Delayed access to new features
When companies like Apple and Google release updates for their operating systems with new features available to native developers, it takes some time for React Native maintainers to implement those new functionalities into their framework. So if your app is fully reliant on Apple and Google’s updates then RN might not be right for you.
React Native pros
Cross-platform solution with native-like user experience
What makes React Native such an amazing technology is that it allows the development of native-like user experiences on cross-platform mobile applications with similar performance and a platform-specific look and feel. What makes it even better is the fact that both iOS and Android apps can run on a shared codebase, sometimes with as much as 98% of the code shared.
Ready to integrate with native modules
Should you want to implement some platform-specific features into your app that are not supported by React Native then you can easily write a native module that covers that functionality and easily integrate it into your React Native-powered application. You can have the best of both worlds.
Over-the-Air (OTA) updates
React Native provides support for over-the-air updates, making it extremely easy to provide your users with a seamless experience when you introduce changes to the application they are using. OTA allows you to update your apps without the need to ask your users to do any manual download. The app will simply update in the background as it is launched.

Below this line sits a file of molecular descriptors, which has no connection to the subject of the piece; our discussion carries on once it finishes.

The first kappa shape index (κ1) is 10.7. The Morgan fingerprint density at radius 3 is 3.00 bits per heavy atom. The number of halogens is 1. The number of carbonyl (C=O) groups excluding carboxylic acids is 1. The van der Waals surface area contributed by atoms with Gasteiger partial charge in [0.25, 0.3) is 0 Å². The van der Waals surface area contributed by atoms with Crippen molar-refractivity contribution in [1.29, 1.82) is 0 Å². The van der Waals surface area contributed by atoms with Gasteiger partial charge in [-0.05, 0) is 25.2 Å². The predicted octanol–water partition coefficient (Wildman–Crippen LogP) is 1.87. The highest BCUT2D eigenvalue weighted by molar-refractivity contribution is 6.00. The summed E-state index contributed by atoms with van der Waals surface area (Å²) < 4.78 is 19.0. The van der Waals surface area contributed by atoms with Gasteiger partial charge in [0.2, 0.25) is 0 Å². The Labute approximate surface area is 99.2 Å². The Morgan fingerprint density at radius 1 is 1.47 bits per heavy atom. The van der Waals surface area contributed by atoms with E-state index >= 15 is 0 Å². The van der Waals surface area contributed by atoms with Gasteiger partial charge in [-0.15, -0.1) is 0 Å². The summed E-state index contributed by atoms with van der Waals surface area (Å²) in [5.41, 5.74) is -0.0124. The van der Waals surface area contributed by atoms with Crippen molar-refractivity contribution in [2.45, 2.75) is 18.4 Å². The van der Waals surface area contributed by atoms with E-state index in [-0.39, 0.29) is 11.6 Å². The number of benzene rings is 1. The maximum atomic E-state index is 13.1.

Single technology stack for the entire team
And with no need to keep two separate teams for essentially identical applications you have more of your budget to work with.
Shorter time to market
Last but not least, React Native allows you to release your applications faster on both platforms and then update it just as fast, because once the update is written it will work on both platforms. But if you don’t believe me then you can check what the giants have to say about it.
Both React Native and native technologies have their pros and cons. While In some cases it would make no sense to go with React Native, in most it’s going to be the right choice. It’s up to you to decide which one is better for your startup but if you’re not a technical person and have no idea whether React Native is good for your particular needs then feel free to book a quick call with our technical advisor.